Now some of the horse has been tracked to Romania and the meat was used by a French company who passed it to the actual French lasagne-makers for their Luxembourg plant to use. The episode has resulted with photoshoped images of cows cursing the horses [the Romanians] coming here to steal our jobs. The laughter masks the seriousness of the situation and reminds of the unpleasant undertones in current discussions. We will know only in April if there is horse in school and hospital meat dishes. The government is passing the responsibility to the local level, although the health minister is ultimately responsible for the NHS and in that way for the catering there. Nobody can guarantee anything in the world of international food trade. Worryingly, the government does not recognize that with a ‘Food Safety Agency’ they should be safeguarding the nation. Now when it seems that some meat processing plants were also stretching the definition of beef and lamb to include horse, strong regulatory body is needed.

If there is ‘bute’, the horse medication in the meat, the whole episode takes a more sinister turn. As a Finn, I have no objection to feed my child horse if it is good quality (and preferably it comes in the form of a cold cut as is customary in Finland). Suddenly, I am faced with a dilemma with some burgers in my freezer. Number One Son likes them and they are 98 % meat with some salt and black pepper. They are probably OK and I have already previously admitted feeding him processed burgers. The government has been saying that we should continue to eat processed beef dishes, since there is no proof that they are ‘contaminated’ (= actually not beef at all) or at least 'bute' is not harmful for all. Cameron has suggested that he would be eating manufactured lasagne, although where he might do this is unclear. As a millionaire, he has the money to source organic beef from a specialist butcher for all his family’s needs. It is just normal people wondering, if their children are munching beef or horse at school.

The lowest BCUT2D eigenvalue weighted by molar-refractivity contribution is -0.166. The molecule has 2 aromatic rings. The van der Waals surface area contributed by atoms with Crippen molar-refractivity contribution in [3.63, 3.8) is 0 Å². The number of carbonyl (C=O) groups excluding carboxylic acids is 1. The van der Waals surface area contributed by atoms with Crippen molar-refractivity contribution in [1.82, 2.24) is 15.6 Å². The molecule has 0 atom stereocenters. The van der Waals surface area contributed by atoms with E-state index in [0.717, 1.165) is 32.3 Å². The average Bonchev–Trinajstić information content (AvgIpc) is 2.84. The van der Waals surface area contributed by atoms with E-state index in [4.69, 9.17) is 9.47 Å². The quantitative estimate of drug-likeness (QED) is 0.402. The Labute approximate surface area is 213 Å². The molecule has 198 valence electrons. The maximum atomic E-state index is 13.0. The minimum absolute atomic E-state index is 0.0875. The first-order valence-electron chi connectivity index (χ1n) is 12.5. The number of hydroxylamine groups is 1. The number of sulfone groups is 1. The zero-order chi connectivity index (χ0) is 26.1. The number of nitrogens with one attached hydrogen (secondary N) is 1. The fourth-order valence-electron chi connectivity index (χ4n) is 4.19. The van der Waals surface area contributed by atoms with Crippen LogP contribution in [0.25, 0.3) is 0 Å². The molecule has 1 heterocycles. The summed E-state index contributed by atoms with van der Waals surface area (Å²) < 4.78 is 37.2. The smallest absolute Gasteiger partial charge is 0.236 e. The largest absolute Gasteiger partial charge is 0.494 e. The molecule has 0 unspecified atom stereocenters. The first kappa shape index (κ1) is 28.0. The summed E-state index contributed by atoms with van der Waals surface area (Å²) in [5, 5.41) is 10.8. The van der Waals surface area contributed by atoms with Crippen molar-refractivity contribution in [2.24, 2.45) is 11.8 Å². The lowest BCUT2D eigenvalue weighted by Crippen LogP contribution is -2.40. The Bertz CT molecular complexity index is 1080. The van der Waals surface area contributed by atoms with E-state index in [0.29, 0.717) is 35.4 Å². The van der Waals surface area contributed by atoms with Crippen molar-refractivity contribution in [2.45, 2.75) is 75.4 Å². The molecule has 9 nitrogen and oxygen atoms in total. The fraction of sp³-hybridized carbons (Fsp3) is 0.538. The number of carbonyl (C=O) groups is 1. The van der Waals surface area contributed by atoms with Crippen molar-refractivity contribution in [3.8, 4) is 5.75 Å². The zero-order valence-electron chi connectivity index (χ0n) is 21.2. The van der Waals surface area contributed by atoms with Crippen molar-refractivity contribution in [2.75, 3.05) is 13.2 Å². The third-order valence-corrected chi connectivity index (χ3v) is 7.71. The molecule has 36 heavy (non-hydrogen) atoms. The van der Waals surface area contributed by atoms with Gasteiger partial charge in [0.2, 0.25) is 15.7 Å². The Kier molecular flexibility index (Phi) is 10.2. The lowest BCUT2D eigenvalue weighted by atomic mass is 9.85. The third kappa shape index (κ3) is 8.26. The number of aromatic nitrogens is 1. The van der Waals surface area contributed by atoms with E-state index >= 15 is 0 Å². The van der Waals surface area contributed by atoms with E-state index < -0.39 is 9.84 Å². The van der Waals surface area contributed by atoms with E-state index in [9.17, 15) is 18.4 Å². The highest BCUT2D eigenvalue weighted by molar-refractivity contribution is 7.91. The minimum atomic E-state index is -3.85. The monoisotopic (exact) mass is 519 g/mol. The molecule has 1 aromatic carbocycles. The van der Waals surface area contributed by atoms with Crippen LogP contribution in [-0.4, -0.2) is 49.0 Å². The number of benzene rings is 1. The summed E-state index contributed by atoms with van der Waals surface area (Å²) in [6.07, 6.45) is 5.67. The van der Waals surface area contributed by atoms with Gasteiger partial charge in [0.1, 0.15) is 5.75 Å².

Anyway, I think it will be safest to feed Number One Son with something that at least superficially looks like chicken strips or white fish. Friday will bring more lab results, so then we may be a bit wiser.

Thursday, 7 February 2013

Challenging behaviour

No parent like to hear that the apple of their eye is misbehaving. This is true with us as well. Number One Son has started to dare us more, push his mates and try all kinds of things, partly to annoy adults but partly to test different actions and bodily functions. Yesterday's surprise was a double test of spitting his nursery mates faces. Normally he has been kissing them, but he has been spitting a lot otherwise, too. He knows we do hate it and tell him off. Luckily, he was made to apologise and he did duly so.

A nurse friend has mentioned that boys get their first rush of testosterone around four, so this may be a sign of things to come. Number One Son's speech is finally coming along (in English) and he starts to be more argumentative in his special two-syllabic way. Food is often wrong, unwanted bits are thrown on the floor and trips to shops see crisps related meltdowns. Trying to get good manners to stick is probably the craft of the parents, so that your child will be socialised properly. Toddlers may find being naughty funny, but they do not realize that in the long term, their friends will find unpredictable crassness and tantrums wearing and the bad behaviour will have all kinds of social consequences.

One parent being away may reinforce bad behaviour or reintroduce behaviour you thought they were already passed. Number One Son suddenly started bed-wetting again for a couple of nights when I was away. Nevertheless, even if I feel sad about short-term setbacks, taken into consideration the continuous early mornings at home, it was so nice to sleep for a couple of nights! I am not the first parent who goes to conferences for a sleep, not for having a knees-up...